Jeff Fisher appears to be at or near the top of the wish list for just about every NFL team with a head coaching vacancy. Which is to say, he should be able to hand pick his landing spot.

Now Fisher seems to have that list narrowed down to two.

Jeff Fisher is the biggest name on the market, but he hasn’t won a playoff game since 2004. (David J. Phillip/AP)

Kroenke chose a far more discreet route than Ross — who picked up Fisher in his helicopter to bring him to the team’s facilities — selecting a meeting spot far removed from the team’s base to avoid a media circus.

ESPN’s Adam Schefter reports Fisher is considering returning to coaching in 2012 and will make his decision — between Miami and St. Louis — next week.

The Rams went into the season as a popular choice to win the usually-mediocre NFC West in Sam Bradford’s second year under center. That plan quickly fell apart when the team tumbled to an 0-6 start. The team finished 2-14, and on Monday fired head coach Steve Spagnuolo and general manager Billy Devaney.

No doubt Fisher would be an upgrade who would bring considerably more experience to the sideline of a team that has had six different coaches since it won Super Bowl XXXIV after the 1999 season.

Fisher’s career record of 142-120 with the Oilers/Titans franchise speaks for itself and he has four 12-win seasons on his resume and came up just one yard short of beating the Rams in Super Bowl XXXIV.

And as USA Today’s Tom Weir points out, the Rams sideline might suit Fisher better than a Dolphins headset. From 2000-2010, the Titans went 33-11 against the NFC but only 64-68 in their own conference. That’s a testament to Fisher’s defensive approach and his ability to rely on the running game to cover for less than stellar quarterback play.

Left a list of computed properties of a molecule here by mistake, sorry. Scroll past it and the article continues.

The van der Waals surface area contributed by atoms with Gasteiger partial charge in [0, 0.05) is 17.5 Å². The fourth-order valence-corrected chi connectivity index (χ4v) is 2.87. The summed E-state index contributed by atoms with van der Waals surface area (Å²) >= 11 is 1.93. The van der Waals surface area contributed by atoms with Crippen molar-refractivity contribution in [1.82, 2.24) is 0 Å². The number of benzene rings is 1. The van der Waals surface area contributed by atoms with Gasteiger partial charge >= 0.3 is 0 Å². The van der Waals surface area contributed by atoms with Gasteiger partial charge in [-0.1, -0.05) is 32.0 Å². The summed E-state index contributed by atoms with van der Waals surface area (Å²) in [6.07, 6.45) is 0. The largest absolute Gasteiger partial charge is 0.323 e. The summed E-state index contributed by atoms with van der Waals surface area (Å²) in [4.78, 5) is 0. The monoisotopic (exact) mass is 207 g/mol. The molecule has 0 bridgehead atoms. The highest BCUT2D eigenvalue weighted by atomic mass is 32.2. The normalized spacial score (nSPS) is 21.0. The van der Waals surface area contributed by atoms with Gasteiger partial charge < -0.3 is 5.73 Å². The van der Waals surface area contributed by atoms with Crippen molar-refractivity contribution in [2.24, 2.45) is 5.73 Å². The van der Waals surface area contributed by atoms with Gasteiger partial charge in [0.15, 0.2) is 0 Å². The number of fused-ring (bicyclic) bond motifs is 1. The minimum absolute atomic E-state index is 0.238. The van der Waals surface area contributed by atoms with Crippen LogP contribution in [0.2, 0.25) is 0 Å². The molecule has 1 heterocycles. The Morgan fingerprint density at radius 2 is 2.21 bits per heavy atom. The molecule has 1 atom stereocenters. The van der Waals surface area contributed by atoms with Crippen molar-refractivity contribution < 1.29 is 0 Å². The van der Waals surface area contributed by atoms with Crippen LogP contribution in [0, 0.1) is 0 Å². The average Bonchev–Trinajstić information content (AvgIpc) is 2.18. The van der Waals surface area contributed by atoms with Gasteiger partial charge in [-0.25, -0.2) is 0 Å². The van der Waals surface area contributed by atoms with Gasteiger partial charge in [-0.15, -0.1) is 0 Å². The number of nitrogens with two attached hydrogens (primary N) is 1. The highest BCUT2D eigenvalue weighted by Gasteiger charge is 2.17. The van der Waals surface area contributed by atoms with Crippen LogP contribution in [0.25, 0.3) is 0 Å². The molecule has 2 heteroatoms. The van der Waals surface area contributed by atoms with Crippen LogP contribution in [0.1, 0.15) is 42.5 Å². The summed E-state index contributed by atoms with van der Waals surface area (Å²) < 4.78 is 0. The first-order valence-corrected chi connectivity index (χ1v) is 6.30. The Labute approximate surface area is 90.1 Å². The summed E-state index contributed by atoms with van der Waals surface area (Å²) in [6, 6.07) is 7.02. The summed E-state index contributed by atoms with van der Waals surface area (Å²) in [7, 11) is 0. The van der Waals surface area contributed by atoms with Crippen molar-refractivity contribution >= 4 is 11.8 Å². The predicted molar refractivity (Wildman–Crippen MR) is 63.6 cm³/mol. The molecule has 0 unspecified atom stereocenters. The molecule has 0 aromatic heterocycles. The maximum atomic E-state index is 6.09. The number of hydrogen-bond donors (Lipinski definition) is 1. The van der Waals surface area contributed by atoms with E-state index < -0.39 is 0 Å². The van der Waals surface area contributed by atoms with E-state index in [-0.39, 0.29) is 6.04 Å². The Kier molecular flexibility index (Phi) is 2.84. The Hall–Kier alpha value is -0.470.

It will take a lot to out-bid the Dolphins — Ross has said he’s prepared to outbid any other team for the veteran coach — but the Kroenke and the Rams appear to be locked in on landing Fisher. Thursday’s announcement that Oklahoma quarterback Landry Jones will follow Matt Barkley’s route back to college for his senior season could provide another strong incentive. With so many teams eager to move up in the draft to nab Robert Griffin III, the Rams’ No. 2 overall pick is skyrocketing in value.

But the bigger question may be whether Fisher is worth all the trouble. Despite his strong overall track record, he has not won a playoff game since 2004, and the Titans’ most recent playoff memory is 2008 when they lost at home to the Ravens in the divisional round as the AFC’s No. 1 seed.

Does Fisher warrant all the love he’s getting, or is he just the only proven option on the market for teams looking to fill their head coaching vacancies?

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